Question: What is an example of a successful loyalty or referral program that you have used in your business?
Predict When Customers Will Need to Order Again
"At Company Folders, we have tried many loyalty and referral programs over the years. However, one has stood out above the others. We estimate the time when a customer will run out of folders, then call them at that time and offer them a discount to reorder with us. This works well because it's personalized to each customer, rather than being a mass marketing effort."
Follow a "Buy Three, Get One Free" Model
"Some of the best referral programs come with a good jingle and make it as easy as possible for the referrer. Living Social has a good "Buy Three, Get One Free" program that is as easy to participate in as sharing a deal on social media with a unique trackable URL. You can set up your own similar system by generating unique URLs for a user that shares. Then reward them after X redemptions are achieved."
Offer Two-Way Incentives
"Make sure that not only the person doing the referring gets compensated, but also make sure that they can offer their leads a nice incentive as well. It should be a win-win. For example, we offer bonus VIP memberships for both the person that does the referring and for the person that accepts their referral. They each get something free that we normally charge for. It motivates everyone."
Form Partnerships With Similar Companies
"As a B2B company, it's important to develop and foster healthy relationships with competitors. While this may seem counterintuitive, it's quite valuable. Larger companies can refer clients that are too small, and you can refer clients that are too small for you to smaller companies. You can incentivize by giving and getting a commission as well. It grew our business by more than 150 percent year to year."
Open a Freemium Model
"We spent too much time and money cold calling and emailing leads. We prevented interested users from using our product until they signed contracts. And then one day, we opened up a completely free, limited version of the product. Within 12 months, we went from 100 customers to over 20,000. Make your product easy to use, try and buy, and consider whether freemium might make sense for your business."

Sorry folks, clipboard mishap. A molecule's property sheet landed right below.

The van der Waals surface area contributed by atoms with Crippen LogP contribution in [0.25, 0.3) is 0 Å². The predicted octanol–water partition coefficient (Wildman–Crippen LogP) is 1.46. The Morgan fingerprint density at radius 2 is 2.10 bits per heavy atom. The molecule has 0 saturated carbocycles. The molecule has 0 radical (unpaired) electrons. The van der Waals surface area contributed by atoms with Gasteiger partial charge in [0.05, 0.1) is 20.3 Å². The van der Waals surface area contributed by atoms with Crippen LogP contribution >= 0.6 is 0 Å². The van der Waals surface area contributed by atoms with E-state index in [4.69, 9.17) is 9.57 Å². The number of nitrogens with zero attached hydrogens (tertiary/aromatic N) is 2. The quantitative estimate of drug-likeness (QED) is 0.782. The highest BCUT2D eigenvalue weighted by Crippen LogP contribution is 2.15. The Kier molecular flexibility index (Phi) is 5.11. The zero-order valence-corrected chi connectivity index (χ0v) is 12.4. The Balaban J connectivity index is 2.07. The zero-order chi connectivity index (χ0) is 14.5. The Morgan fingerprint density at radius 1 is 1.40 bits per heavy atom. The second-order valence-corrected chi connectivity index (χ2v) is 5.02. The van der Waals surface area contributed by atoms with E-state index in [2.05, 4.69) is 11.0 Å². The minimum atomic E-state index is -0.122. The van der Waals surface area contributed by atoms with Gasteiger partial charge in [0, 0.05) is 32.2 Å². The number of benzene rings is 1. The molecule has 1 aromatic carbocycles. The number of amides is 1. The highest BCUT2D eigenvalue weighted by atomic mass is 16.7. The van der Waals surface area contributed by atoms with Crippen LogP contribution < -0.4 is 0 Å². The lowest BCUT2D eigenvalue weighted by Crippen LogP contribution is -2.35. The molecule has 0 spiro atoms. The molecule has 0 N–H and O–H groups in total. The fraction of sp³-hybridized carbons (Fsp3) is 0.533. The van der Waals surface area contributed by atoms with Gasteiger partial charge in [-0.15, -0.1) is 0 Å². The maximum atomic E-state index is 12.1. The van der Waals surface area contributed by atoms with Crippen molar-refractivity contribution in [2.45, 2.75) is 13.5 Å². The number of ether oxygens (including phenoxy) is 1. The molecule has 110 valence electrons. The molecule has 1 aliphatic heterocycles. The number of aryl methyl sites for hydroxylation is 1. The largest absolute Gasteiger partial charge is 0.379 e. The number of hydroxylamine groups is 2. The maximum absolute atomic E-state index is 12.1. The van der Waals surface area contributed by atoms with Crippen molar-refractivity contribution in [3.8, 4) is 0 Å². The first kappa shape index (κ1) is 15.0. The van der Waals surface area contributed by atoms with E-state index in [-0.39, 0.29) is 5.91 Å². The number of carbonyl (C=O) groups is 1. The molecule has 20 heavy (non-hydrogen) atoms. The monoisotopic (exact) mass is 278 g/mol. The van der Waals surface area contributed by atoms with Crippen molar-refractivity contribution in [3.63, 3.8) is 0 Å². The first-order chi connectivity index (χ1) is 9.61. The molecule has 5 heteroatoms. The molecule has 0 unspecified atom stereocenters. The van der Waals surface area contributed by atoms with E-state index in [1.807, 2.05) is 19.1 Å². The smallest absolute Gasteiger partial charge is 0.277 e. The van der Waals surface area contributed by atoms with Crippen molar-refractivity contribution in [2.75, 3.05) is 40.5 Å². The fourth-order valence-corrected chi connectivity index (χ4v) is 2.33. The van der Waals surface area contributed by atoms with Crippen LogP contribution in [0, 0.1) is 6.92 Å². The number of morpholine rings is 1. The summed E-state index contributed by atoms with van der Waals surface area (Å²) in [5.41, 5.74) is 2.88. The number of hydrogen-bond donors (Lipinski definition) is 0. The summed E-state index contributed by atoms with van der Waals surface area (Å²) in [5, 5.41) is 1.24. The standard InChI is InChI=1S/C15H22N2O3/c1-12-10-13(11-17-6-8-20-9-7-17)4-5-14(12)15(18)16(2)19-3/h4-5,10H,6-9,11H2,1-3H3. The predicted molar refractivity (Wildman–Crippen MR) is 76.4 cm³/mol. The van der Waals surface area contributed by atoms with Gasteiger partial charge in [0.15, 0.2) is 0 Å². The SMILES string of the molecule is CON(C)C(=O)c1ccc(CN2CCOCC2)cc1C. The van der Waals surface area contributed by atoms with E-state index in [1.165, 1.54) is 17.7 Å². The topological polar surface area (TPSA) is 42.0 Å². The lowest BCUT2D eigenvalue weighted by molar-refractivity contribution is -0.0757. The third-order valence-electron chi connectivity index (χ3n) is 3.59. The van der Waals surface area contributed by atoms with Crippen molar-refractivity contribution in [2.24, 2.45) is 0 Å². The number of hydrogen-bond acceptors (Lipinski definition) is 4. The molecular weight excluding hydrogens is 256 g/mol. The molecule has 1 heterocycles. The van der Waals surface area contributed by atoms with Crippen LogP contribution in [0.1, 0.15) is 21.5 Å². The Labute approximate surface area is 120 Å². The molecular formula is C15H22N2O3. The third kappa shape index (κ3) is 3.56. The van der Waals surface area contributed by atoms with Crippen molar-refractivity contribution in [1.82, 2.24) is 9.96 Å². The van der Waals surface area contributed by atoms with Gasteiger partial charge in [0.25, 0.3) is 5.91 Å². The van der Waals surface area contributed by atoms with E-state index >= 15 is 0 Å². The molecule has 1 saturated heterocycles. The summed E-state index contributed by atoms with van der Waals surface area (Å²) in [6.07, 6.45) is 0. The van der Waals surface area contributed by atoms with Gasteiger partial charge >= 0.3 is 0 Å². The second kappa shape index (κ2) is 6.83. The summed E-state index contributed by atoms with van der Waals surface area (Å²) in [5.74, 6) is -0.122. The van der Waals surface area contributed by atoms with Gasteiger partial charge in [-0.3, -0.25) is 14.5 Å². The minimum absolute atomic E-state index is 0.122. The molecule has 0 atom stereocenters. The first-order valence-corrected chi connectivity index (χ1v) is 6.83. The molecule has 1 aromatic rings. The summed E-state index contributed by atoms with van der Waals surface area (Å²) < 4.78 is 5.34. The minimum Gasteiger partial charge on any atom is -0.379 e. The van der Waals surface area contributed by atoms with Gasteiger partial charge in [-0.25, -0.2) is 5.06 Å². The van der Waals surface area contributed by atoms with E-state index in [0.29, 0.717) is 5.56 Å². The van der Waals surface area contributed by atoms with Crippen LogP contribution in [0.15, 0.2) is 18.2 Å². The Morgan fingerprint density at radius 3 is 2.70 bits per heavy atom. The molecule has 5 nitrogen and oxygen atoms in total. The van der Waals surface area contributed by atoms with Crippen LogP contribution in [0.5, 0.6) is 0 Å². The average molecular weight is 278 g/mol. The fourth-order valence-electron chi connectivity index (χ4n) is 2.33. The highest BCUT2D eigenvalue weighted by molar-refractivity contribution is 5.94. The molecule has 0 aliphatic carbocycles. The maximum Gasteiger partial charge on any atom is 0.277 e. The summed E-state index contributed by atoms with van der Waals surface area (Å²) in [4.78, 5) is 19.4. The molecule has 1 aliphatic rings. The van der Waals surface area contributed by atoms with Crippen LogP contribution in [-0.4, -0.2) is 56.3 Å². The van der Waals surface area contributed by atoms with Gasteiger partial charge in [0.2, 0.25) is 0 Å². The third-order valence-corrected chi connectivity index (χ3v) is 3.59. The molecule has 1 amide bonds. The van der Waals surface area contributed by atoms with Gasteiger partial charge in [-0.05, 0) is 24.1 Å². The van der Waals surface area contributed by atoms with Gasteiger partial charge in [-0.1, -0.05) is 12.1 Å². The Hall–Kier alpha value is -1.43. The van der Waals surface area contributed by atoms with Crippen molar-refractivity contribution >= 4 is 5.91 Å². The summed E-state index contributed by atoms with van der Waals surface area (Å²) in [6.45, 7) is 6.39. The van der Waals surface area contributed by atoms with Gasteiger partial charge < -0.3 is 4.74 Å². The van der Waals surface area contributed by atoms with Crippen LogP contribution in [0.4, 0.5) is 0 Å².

Have Ambassadors Compete
"I host networking events for young professionals and one successful referral program we've created involves having our ambassadors utilize trackable links and compete against one another to refer the most people to attend. It piggy-backs on our loyal and excited attendees to spread our message while also leveraging their competitive spirit."
Capture Email Addresses in the Process
"Capturing email addresses in the referral loop tripled the conversion of our referral program. We have an otherwise standard referral program: both customer and guest get credit when guest purchases. But for the guest to claim the referral credit, they need to provide their email address. This allows us to provide timely reminders and product updates, increasing conversion."
Set Up Product Experience Sharing
"Your loyalty program doesn't have to be a pay-per-referral model. One of the best ways to make your clients feel valued and bring in new ones practically for free is by setting up product experience sharing. Let your client know that if they post photos or video of them using your product, they'll get a discount on their next purchase. Shared experience sells better than shared opinions."
Give Gift Certificates
"We sent gift certificates to everyone who had worked with us for a full year to reward their loyalty. The gift certificates could be applied to any of our membership levels, and they were a huge hit that got people talking. We achieved a high retention rate, and we will definitely do something like this again in the future."
Provide Personalized Attention From Senior Company Leadership
"We run a service industry business, meaning that personal relationships with our customers are a critical component of our marketing efforts. Generally speaking, I've found that the most effective way to build and sustain a referral program is to invest some time with our referring customers. A lunch or a dinner goes a long way — and each person will refer customers for years to come."